I really believe in this idea of no coder left behind, and I celebrate and mentor newer users in our community. They often become heavyweights later on, and I think that if we want to see that ramp continue (This is something that I’m going to hope to contribute with with the openFrameworks community, and Processing is exceptional with) is having good documentation. I think it’s really important that if you’re in a position to offer speaking opportunities, to take a chance on someone who’s maybe not spoken before to represent your organization. I think these visible roles really empower these women, because they will encourage others by standing as role models.
And I really believe that we have to raise women into highly visible leadership roles. You just have to toss women out front. There’s no other way to build the respect that we want. I think that if we can find young faces or new faces in our community, or women who are particularly representing different pieces of communities you want to see more of and give them a role, then it’s over. It goes forward from there.
I recently had Zach Lieberman give me a shout out at the Resonate festival and I almost fell over. I was like, “Holy Jesus Christ.” But it was such a huge thing for me, and it really encouraged me to continue working with openFrameworks.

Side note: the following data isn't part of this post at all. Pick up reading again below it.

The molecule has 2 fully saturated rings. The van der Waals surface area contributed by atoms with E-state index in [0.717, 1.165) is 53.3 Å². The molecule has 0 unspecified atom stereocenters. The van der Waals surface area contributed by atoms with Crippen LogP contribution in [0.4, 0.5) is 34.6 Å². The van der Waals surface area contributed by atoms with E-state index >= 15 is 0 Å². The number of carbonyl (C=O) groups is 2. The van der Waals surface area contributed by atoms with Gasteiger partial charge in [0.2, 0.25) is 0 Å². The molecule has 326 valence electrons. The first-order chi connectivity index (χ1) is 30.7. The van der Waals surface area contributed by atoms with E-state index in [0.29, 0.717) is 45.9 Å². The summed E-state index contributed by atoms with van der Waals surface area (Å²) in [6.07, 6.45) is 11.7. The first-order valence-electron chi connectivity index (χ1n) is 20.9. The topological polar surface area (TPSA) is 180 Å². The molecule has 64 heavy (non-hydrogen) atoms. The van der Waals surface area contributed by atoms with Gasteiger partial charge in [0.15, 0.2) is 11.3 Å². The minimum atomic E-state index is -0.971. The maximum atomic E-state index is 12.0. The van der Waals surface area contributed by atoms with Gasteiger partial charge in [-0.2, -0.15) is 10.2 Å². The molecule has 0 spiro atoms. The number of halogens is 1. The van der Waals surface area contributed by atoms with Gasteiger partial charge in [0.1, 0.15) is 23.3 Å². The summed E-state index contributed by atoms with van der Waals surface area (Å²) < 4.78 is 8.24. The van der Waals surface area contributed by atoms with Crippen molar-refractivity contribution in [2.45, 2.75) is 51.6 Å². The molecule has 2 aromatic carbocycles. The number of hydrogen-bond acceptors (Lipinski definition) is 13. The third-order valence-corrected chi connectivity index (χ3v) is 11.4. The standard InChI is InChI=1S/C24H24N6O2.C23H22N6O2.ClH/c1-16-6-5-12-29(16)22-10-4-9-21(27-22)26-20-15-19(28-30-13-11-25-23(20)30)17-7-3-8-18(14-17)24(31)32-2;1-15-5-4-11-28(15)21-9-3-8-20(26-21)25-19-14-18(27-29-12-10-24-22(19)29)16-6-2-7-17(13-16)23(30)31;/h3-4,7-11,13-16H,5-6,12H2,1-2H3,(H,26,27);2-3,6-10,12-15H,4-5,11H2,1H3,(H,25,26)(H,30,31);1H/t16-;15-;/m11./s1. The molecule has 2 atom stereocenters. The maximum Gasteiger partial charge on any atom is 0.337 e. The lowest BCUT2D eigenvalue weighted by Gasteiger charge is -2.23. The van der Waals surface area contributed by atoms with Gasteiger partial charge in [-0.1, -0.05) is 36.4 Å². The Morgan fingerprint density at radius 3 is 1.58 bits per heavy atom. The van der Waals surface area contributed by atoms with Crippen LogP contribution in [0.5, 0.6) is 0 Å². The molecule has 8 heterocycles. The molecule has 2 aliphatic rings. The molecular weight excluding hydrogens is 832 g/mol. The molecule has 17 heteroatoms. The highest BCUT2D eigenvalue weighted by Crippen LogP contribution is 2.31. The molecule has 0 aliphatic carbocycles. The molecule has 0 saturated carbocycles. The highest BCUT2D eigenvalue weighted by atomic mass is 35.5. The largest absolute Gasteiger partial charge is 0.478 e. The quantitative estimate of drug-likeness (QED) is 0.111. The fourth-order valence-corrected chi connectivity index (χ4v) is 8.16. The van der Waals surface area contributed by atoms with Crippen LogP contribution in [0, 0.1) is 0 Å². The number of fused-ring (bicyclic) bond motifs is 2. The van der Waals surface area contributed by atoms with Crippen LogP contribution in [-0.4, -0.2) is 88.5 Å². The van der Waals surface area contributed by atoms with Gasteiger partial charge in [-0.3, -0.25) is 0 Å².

This is one of the things that I think everyone in this room is going to bring up and talk about, but programming is a political act. I really believe we’re at the naissance of programming and code as it enters into our culture. The ideas that we create and bring into our culture now are going to be profoundly important to the future of humanity. The structure that they take will be the bedrock for the next hundred years from now. And for me, a minority of rich empowered white people crafting these narratives will lead to less‐optimal hierarchic solutions, and I really believe that code can be open and ideas should benefit us all. I think you really see these differences when you look at the ideas that Radia Perlman created with tree structures, or that if you take a second and look at Centipede the video game, with its round ball controller and its colorful bright lights, you can get a sense that Dona Bailey brought something really different to video games than the joystick.
Overview page at the Studio for Creative Inquiry's web site.